Most deaths from Covid‐19 will be painful and regrettable, but, given the role its businesses are playing today, the demise of anti‐Big Tech hysteria would be worthy of celebration.
In many ways, our current crisis is seeing the promise of Big Tech fulfilled. The value of greater online connectivity — tech “bringing us together” — has never been clearer. HD quality video calls allow the elderly to continue to see grandchildren while in isolation.
The value of having millions of videos and music on demand is obvious. Online learning and telemedicine, long discussed, are now scaling up out of necessity.
For years, economists lamented that new technologies have shown up everywhere except the productivity data. Perhaps this aberration of normal life will finally lead to better application of tech’s new tools. Regardless, only a fool could deny tech’s innovations have improved economic resilience to this shock.
GDP might still be cratering in light of unprecedented social distancing and enforced shutdowns. But without Big Tech and its logistics, cloud computing, and entertainment capabilities, much continued business activity wouldn’t be possible and enforced lockdowns would be far less tolerable. On both fronts, Big Tech has made the fight against the virus easier.
Yes, ad‐revenue‐dependent tech giants are taking a battering right now. Advertising budgets are often first to be cut as businesses struggle. But this problem isn’t unique to tech — just see how other UK media is suffering. What’s clear is that the tech companies’ front‐end services are becoming crucial for non‐mothballed businesses to function.
Facebook reports skyrocketing use of video calls and messaging. Amazon is one of few firms hiring and raising wages, as demand shifts from shuttered retailers to deliveries. Microsoft reports massive increases in use of its collaborative “Teams” software for businesses.
Google Classroom and YouTube’s Learning Hub are helping millions sustain education as teachers and students are separated. Many new apps launched on Apple’s App Store are directly helping track and fight the virus.
Those for whom Big Tech is a boogeyman will argue we are seeing impenetrable monopolies benefiting further from a crisis. But despite years of being told that competing against Big Tech was impossible due to dominant companies’ large numbers of users, the pandemic proves fierce competition exists across the tech sector.
The number one rated social networking app right now is the group video application Houseparty, which itself competes against WhatsApp, Google Duo and FaceTime. Microsoft Teams is competing with Slack to provide business collaboration tools. Zoom competes with Skype, BlueJeans and others for video conferencing. NextDoor provides a hyper‐local online social network, an alternative to Facebook.
If conventional wisdom that Big Tech companies are monopolies has been proven bankrupt, other platitudes are collapsing too. Competition authorities worldwide often presume that less concentrated sectors would be better not just for consumers directly, but in terms of privacy, fake news, and treatment of online harms too. This crisis exposes that view as the cruel fiction it always was.
The benefits of winner‐takes‐most competition right now are clear. Facebook and Google, in particular, have been providing extensive, easily accessible information about Covid‐19 for users. Both have policed misinformation about the virus with vigour and banned ads suspected of scamming us to buy facemasks and hand sanitiser. Apple’s app store ensures any new applications purporting to help us are legit.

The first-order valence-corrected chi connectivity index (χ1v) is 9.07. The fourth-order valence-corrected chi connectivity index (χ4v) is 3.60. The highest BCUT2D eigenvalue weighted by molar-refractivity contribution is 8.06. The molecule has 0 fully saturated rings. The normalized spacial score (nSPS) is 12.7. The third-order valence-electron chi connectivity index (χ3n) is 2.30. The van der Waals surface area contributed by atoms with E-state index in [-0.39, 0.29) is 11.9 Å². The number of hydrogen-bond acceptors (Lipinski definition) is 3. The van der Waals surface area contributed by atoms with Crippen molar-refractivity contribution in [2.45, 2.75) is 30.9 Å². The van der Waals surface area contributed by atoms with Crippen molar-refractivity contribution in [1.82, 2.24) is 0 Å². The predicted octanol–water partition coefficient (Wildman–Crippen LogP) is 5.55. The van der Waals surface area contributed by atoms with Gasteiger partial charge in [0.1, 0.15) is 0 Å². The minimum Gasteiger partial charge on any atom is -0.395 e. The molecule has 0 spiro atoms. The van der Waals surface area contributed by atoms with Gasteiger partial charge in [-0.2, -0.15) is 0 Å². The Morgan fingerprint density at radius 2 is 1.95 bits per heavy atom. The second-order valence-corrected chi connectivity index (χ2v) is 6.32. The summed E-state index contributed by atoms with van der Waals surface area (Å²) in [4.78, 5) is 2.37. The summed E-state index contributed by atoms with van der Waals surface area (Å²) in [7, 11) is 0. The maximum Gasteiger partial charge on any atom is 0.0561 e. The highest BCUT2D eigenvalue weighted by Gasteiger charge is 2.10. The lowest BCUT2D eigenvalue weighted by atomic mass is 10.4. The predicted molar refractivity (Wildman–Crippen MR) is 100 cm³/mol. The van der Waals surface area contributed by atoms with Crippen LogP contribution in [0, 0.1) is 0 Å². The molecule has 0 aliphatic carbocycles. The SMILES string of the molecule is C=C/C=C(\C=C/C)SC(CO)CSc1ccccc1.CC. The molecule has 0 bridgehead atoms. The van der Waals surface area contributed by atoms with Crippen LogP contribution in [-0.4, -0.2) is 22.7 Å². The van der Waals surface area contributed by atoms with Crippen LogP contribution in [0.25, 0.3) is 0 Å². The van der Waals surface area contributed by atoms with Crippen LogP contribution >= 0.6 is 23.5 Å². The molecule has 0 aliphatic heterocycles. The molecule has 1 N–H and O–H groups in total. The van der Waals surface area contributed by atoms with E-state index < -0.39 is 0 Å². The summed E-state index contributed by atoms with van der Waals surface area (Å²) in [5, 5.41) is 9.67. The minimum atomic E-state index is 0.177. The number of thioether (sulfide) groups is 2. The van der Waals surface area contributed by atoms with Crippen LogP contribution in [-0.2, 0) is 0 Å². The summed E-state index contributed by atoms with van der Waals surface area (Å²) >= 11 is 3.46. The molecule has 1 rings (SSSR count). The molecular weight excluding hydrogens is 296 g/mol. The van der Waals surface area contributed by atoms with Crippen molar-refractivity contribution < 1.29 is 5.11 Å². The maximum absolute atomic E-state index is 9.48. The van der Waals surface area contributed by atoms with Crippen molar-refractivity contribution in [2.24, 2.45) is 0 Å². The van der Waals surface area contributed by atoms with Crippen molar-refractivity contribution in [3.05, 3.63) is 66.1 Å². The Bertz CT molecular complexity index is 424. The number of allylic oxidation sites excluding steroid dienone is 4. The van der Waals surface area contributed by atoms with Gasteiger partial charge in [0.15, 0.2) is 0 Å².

A world of smaller tech companies, without extensive teams to monitor such activities, would find these consumer protection measures near impossible.
Even on privacy, it’s going to be difficult for politicians to accuse Big Tech of “surveillance capitalism” when governments need their data to implement “testing and contact tracing” for economic re‐openings. Indeed, when faced with the choice of continued house arrest or a more tracked life, one suspects user concerns about personal data being used for targeted advertising will plummet.
The truth is Silicon Valley was way ahead of lethargic governments in recognising the severity of this public health crisis, even though it’s a key government function. The major companies cancelled company travel and banned handshakes weeks before western leaders were still bragging about touching hands.
The firms’ business activities adjusted quickly, while the companies donated masks, testing assistance and relief for businesses to help the broader effort.
And who is leading in vaccine development? Why, it’s Big Tech’s favourite son, Microsoft founder Bill Gates. He’s opening seven factories simultaneously to test different vaccines, knowing four or five will be pure money pits, to save time in ending this virus’s terror.
The idea propagated by progressive thinkers that only “the entrepreneurial state” has the incentives and foresight to engage in societally transformative innovation now looks laughable.
For years, Big Tech has been denigrated for all sorts of supposed economic and societal ills, including, bizarrely, lack of innovation. The phrase “we wanted flying cars, instead we got 140 characters” percolated widely.
Such thinking was always absurd. “But apart from the revolution in supply‐chain logistics, smartphones, encrypted conversations, door‐to‐door minicabs at a couple of clicks, high‐definition video calling, cloud computing, driverless cars and drone R&D, and the sum of human knowledge, music, and videos at your fingertips, what has Big Tech ever done for us?” we might ask, in Monty Python fashion.
This virus though has definitively proven the worth of Big Tech companies and the bankruptcy of the arguments of their detractors. Even when life returns to normal, we should put the crude “reining in Big Tech” agenda straight into the policy dustbin.